Although snow is synonymous with the holiday period, we shall slalom past festive films and focus on pictures with an icy setting. One of the earliest snow scenes was Snowballs (1901), which was produced by the Lancastrian duo of Sagar Mitchell and James Kenyon, whose contribution to early British cinema is commemorated in BFI collections like The Lost World of Mitchell and Kenyon (2004) and Electric Edwardians: The Films of Mitchell and Kenyon (2005).
As one might expect, French pioneer Georges Méliès was among the first to dabble in snow business with The Conquest of the Pole (1912), which reflected the fascination with polar exploration following the race between Roald Amundsen and Robert Falcon Scott, which was recreated in Charles Frend's Scott of the Antarctic (1948). Even more impressive was Frank Hurley's epic documentary, South (1919), which chronicled Sir Ernest Shackleton's 1913-14 expedition that was later dramatised in Martin Friend's Shackleton (1983) and Charles Sturridge's Shackleton (2002), with David Schofield and Kenneth Branagh respectively in the title roles.
Another landmark actuality from this period was J.B.L. Noel's The Epic of Everest (1924), which followed the ill-fated 1922 bid by George Mallory and Andrew Irvine to scale the world's highest peak. The lure of the Himalayas has since been explored in Graeme Campbell's Everest (2007) and Baltasar Kormákur's Everest (2015), but mountain films have been popular since Dr Arnold Fanck devised the 'Bergfilm' genre in Weimar Germany with features like Holy Mountain (1926), which starred future film-maker Leni Riefenstahl. Among the other mountaineering films on offer from Cinema Paradiso are Kevin Macdonald's Touching the Void (2003), Asif Kapadia's Far North (2007), Philipp Stölzl's North Face (2008), Nick Ryan's The Summit (2012), Jimmy Chin and Elizabeth Chai Vasarhelyi's Meru (2015), and Jennifer Peedom's Mountain (2017).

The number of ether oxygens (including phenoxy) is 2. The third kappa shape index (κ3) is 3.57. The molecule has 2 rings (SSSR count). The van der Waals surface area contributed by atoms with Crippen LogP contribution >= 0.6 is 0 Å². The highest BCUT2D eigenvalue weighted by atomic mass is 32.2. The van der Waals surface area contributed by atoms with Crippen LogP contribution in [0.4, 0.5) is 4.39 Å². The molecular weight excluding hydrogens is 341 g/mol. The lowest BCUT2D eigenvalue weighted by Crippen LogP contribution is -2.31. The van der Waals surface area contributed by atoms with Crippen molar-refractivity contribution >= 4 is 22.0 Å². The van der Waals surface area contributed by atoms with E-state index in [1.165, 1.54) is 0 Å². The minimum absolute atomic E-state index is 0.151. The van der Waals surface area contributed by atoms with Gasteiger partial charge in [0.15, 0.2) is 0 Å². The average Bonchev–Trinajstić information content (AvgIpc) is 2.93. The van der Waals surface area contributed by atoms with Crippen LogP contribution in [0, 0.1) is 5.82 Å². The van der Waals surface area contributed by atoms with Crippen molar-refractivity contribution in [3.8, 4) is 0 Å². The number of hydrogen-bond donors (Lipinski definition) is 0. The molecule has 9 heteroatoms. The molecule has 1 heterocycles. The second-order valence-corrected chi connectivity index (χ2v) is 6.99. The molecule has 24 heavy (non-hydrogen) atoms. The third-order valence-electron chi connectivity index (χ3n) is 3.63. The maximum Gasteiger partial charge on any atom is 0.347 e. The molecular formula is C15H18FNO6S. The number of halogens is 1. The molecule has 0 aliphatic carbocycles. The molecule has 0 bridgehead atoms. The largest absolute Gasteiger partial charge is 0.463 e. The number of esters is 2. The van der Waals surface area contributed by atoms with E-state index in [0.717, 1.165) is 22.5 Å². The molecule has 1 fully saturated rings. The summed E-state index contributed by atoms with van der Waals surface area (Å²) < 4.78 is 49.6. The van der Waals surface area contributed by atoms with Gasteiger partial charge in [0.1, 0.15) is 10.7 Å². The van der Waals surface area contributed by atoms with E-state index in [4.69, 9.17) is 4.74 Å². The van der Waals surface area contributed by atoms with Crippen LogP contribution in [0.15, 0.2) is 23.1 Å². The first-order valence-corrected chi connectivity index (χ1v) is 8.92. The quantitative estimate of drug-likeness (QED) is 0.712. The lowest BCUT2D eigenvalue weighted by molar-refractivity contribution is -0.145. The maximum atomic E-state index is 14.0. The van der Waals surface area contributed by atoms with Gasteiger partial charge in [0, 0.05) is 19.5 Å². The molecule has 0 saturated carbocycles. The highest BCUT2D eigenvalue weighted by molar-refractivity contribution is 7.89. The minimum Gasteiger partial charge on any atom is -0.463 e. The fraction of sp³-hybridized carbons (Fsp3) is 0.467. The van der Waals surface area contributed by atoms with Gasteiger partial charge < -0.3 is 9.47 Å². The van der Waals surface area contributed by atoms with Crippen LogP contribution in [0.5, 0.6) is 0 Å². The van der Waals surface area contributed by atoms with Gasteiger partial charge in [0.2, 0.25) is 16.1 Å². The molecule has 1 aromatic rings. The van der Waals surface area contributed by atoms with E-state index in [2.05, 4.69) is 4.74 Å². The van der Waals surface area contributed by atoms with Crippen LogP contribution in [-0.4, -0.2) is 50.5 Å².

Snow featured prominently in one of the seminal documentaries of the silent era, Robert Flaherty's Nanook of the North (1922), which has been followed by the likes of Luc Jacquet's Oscar-winning, Morgan Freeman-narrated March of the Penguins (2005) and the Werner Herzog duo of Encounters At the End of the World (2007) and Happy People: A Year in the Taiga (2010), which he co-directed with Dmitri Vasyukov. A clutch of films have been made about the effects of climate change on the ice caps, including Jeff Orlowski's Chasing Ice (2012). But there are few more remarkable wasteland tales than the one told by Bill Morrison's Dawson City: Frozen Time (2016), which reveals how a cache of 500 nitrate films from the early 1900s was found in the permafrost beneath a Klondike gold settlement.
The Good Old Days
Charlie Chaplin discovers the need to speculate in order to accumulate in The Gold Rush (1925), which had to resort to a mixture of flour and salt to create its snow effects in a Hollywood studio. Such was the ingenuity of the SFX specialists during this period that everything from snowflakes to blizzards was fashioned using such items as gypsum flakes, sugar, painted cornflakes, asbestos shavings and the foamite used in fire extinguishers. In order to turn a sweltering Spanish location into a snowy Tsarist Russia for David Lean's Doctor Zhivago (1965), props master Eddie Fowley shovelled on marble dust, while salt was used to surround the Fortress of Solitude in Richard Donner's Superman (1978). More recently, a recycled paper mixture known as SnowCel was employed on Roland Emmerich's eco-disaster movie, The Day After Tomorrow (2004).
More uniquely, the snow that makes Thorold Dickinson's adaptation of Alexander Pushkin's The Queen of Spades (1949) so atmospheric was produced from the shredded perspex of crashed Luftwaffe planes. But, while a carpet covered the streets throughout this thrilling psychological drama, snow in the Golden Age of Film-making was often restricted to key scenes, such as Jean Gabin and Marcel Dalio's cross-country escape in Jean Renoir's La Grande illusion (1937), the spectacular 'battle on the ice' in Sergei Eisenstein's Alexander Nevsky (1938), the childhood sequences in Orson Welles's Citizen Kane (1941) and Margaret O'Brien's snowman assault in Vincente Minnelli's Meet Me in St Louis (1944).
Bud Abbott and Lou Costello twice got their tootsies cold in Charles Lamont's Hit the Ice (1943) and Jean Yarbrough's Lost in Alaska (1952), while Bob Hope and Bing Crosby had to wrap up to brave the Alaskan snow in Hal Walker's Road to Utopia (1946). The Alps take centre stage in Henry Cass's The White Tower (1950) and Ted Tetzlaff's The Glass Mountain (1949), as Italians Valentina Cortese and Alida Valli respectively introduce their native landscape to composer Michael Denison and climber Glenn Ford.